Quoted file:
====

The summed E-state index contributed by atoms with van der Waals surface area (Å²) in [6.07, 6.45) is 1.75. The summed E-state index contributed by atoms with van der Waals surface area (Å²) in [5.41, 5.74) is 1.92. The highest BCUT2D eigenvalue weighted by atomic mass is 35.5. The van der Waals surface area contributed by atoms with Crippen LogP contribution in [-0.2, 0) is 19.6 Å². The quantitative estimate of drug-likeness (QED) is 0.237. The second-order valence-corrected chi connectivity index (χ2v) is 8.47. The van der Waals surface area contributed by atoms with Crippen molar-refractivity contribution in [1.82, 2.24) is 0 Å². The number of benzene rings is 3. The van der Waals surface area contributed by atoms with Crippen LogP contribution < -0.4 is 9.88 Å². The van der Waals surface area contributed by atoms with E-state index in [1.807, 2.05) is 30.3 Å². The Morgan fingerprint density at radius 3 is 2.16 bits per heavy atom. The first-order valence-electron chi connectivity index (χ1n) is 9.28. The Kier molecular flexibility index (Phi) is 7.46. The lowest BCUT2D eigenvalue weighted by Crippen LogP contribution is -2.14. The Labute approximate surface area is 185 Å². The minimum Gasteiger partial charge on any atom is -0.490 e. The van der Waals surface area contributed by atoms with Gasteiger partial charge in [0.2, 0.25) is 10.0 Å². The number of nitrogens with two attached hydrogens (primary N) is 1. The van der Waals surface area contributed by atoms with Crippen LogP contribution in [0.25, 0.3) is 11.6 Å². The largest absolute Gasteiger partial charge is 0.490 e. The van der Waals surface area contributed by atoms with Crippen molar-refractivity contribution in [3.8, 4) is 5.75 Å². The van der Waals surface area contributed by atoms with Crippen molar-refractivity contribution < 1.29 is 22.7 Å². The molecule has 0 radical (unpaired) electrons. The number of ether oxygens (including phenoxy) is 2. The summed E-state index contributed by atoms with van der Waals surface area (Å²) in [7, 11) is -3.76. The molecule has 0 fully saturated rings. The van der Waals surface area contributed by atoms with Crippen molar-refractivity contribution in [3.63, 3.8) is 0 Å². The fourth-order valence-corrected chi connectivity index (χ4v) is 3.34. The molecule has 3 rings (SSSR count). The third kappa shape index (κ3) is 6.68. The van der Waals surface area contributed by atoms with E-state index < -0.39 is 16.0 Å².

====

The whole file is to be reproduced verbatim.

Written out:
The summed E-state index contributed by atoms with van der Waals surface area (Å²) in [6.07, 6.45) is 1.75. The summed E-state index contributed by atoms with van der Waals surface area (Å²) in [5.41, 5.74) is 1.92. The highest BCUT2D eigenvalue weighted by atomic mass is 35.5. The van der Waals surface area contributed by atoms with Crippen LogP contribution in [-0.2, 0) is 19.6 Å². The quantitative estimate of drug-likeness (QED) is 0.237. The second-order valence-corrected chi connectivity index (χ2v) is 8.47. The van der Waals surface area contributed by atoms with Crippen molar-refractivity contribution in [1.82, 2.24) is 0 Å². The number of benzene rings is 3. The van der Waals surface area contributed by atoms with Crippen LogP contribution < -0.4 is 9.88 Å². The van der Waals surface area contributed by atoms with E-state index in [1.807, 2.05) is 30.3 Å². The Morgan fingerprint density at radius 3 is 2.16 bits per heavy atom. The first-order valence-electron chi connectivity index (χ1n) is 9.28. The Kier molecular flexibility index (Phi) is 7.46. The lowest BCUT2D eigenvalue weighted by Crippen LogP contribution is -2.14. The Labute approximate surface area is 185 Å². The minimum Gasteiger partial charge on any atom is -0.490 e. The van der Waals surface area contributed by atoms with Gasteiger partial charge in [0.2, 0.25) is 10.0 Å². The number of nitrogens with two attached hydrogens (primary N) is 1. The van der Waals surface area contributed by atoms with Crippen LogP contribution in [0.25, 0.3) is 11.6 Å². The largest absolute Gasteiger partial charge is 0.490 e. The van der Waals surface area contributed by atoms with Crippen molar-refractivity contribution in [3.8, 4) is 5.75 Å². The van der Waals surface area contributed by atoms with Crippen molar-refractivity contribution < 1.29 is 22.7 Å². The molecule has 0 radical (unpaired) electrons. The number of ether oxygens (including phenoxy) is 2. The summed E-state index contributed by atoms with van der Waals surface area (Å²) in [7, 11) is -3.76. The molecule has 0 fully saturated rings. The van der Waals surface area contributed by atoms with Crippen molar-refractivity contribution in [3.63, 3.8) is 0 Å². The fourth-order valence-corrected chi connectivity index (χ4v) is 3.34. The molecule has 3 rings (SSSR count). The third kappa shape index (κ3) is 6.68. The van der Waals surface area contributed by atoms with E-state index < -0.39 is 16.0 Å².